Volume 3, Issue 2 Fall 1998
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ISSN 1521-2300
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Conference Roundtable
Computers & Writing '98

Hosts Michael Day (Host for C&W 99) and Nick Carbone (Kairos Editor and Longtime Computers and Writing Conference Attendee) lead an interactive response to C&W '98 and brainstorming for C&W '99. Special guests include past C&W hosts: Anthony Rue ('98), Judi Kirkpatrick ('97), and Eric Crump ('94). Hosts, special guests, readers, and conference attendees participated in this Lingua MOO session, discussing everything from Keynote Speakers to possible dinner musical entertainment, to wine tasting.

Kairos Meet The Authors:
Robert Kendall and Class as Prospective Classroom Spotlight

KMTA is an interactive series featuring the authors of Kairos webtexts hosted and coordinated in association with the journal's electronic partner, LinguaMOO.

KMTA and The Classroom Spotlight have something in common, Robert Kendall's class. Featured as a Classroom Spotlight in this issue, Kendall, his students, and readers participated in a prepublication KMTA. Focusing on hypertext, the discussion ranges from literary acceptable, definitions, the reader's value, and the connection between hypertext and technology.

Classroom Spotlights

Minding the Frontier:
Teaching Hypertext Poetry and Fiction Online

by Robert Kendall

Robert Kendall's class Hypertext Poetry and Fiction takes place entirely on the Web, focusing on both the reading and writing of hypertext in order to impart a well-rounded knowledge of the genre. Many of his students went on to publish hypertext fiction and poetry; some even entered his class with published hypertext. Students' hypertexts and thoughts mingle with Kendall's views and knowledge of hypertext, giving a well rounded look at the class and hypertext fiction in general. This Spotlight is also the featured KMTA.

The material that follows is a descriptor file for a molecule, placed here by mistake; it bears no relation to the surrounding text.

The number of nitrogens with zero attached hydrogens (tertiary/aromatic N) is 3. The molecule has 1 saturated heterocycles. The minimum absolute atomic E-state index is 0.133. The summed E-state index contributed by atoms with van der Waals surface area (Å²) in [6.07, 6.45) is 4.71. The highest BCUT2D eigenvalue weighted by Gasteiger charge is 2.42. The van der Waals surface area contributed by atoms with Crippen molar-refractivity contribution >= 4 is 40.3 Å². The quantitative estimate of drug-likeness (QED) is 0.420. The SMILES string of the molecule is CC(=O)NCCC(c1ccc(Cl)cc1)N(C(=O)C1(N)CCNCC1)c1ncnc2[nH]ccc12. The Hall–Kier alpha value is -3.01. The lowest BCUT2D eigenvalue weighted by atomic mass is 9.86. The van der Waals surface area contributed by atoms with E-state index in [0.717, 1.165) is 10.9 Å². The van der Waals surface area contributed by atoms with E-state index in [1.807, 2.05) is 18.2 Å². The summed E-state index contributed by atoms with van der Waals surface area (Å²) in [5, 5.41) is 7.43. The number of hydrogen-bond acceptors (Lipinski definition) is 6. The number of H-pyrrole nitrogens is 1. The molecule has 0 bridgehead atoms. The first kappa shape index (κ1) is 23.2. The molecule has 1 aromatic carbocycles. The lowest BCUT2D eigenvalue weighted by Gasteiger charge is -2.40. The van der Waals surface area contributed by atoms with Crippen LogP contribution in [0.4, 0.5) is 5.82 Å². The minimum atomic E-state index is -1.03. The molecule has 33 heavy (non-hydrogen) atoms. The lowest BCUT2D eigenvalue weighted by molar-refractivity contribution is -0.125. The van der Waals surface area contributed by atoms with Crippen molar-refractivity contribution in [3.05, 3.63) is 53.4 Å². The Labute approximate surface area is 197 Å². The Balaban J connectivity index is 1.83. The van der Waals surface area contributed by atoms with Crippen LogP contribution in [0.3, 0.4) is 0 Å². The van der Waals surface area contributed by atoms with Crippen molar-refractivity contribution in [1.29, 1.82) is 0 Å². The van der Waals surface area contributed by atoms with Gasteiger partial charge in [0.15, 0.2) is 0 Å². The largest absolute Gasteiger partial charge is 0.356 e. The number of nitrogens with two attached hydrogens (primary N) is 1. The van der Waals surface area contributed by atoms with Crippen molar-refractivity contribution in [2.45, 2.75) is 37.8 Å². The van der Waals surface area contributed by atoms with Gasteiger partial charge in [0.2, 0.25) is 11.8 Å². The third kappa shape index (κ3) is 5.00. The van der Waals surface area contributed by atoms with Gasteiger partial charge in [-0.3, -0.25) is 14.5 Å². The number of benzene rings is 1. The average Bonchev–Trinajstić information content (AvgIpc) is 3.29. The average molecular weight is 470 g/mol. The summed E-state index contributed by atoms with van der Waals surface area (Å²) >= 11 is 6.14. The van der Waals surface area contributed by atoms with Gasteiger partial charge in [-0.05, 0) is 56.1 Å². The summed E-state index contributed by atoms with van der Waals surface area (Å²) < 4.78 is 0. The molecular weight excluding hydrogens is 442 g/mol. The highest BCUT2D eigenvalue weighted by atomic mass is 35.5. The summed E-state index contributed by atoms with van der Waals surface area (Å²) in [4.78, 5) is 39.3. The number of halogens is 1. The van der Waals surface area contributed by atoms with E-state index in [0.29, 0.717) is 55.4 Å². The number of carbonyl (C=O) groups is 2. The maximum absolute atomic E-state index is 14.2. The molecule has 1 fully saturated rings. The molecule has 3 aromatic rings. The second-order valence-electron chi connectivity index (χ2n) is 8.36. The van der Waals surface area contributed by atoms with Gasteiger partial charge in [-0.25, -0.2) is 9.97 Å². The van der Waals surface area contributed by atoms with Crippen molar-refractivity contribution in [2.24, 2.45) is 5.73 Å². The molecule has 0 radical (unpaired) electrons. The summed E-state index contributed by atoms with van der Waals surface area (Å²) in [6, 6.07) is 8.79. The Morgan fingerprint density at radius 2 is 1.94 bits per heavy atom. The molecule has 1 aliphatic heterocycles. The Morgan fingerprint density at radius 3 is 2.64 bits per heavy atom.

"Hypertext Conceals Itself, It Announces Itself": Rhetoric and Collaborative Writing in the Electronic Classroom
by Carl Whithaus

Carl Whithaus's essay "Hypertext Conceals Itself, It Announces Itself": Rhetoric and Collaborative Writing in the Electronic Classroom" is based on two of his courses: English 95 taught in a developmental classroom for students who failed to meet the basic writing competency needed for college-level work, and his Cybercomp class, a standard fist year English course. Whithaus illustrates the value of hypertext in college classrooms with not only his knowledge and teaching but also with students' words.


Call for Contributions

Have an exciting class this term? Conducting  interesting research you'd like to share? Working on an interesting project? Have a reflection, response, or idea concerning the webbed writing classroom? Interested in talking with Kairos authors?  Response is the section for you!  Contact Praxis Editor Colleen Reilly ( praxis@cfcc.net ) to talk more about the possibilities.